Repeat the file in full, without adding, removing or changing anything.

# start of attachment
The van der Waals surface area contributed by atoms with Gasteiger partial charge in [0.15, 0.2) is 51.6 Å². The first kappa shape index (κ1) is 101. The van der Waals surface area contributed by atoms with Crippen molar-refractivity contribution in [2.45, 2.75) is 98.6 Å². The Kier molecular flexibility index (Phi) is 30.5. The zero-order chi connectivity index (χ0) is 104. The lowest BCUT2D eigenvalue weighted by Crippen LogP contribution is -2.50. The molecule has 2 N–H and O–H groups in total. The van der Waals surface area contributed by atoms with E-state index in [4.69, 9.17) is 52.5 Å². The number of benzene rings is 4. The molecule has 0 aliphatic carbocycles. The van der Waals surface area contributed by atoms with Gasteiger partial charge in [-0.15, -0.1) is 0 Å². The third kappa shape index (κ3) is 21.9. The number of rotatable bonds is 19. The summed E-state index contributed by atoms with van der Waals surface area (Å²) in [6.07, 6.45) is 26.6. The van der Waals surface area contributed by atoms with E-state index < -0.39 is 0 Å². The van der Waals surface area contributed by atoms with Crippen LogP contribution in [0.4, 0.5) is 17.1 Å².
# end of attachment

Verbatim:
The van der Waals surface area contributed by atoms with Gasteiger partial charge in [0.15, 0.2) is 51.6 Å². The first kappa shape index (κ1) is 101. The van der Waals surface area contributed by atoms with Crippen molar-refractivity contribution in [2.45, 2.75) is 98.6 Å². The Kier molecular flexibility index (Phi) is 30.5. The zero-order chi connectivity index (χ0) is 104. The lowest BCUT2D eigenvalue weighted by Crippen LogP contribution is -2.50. The molecule has 2 N–H and O–H groups in total. The van der Waals surface area contributed by atoms with E-state index in [4.69, 9.17) is 52.5 Å². The number of benzene rings is 4. The molecule has 0 aliphatic carbocycles. The van der Waals surface area contributed by atoms with Gasteiger partial charge in [-0.15, -0.1) is 0 Å². The third kappa shape index (κ3) is 21.9. The number of rotatable bonds is 19. The summed E-state index contributed by atoms with van der Waals surface area (Å²) in [6.07, 6.45) is 26.6. The van der Waals surface area contributed by atoms with E-state index < -0.39 is 0 Å². The van der Waals surface area contributed by atoms with Crippen LogP contribution in [0.4, 0.5) is 17.1 Å².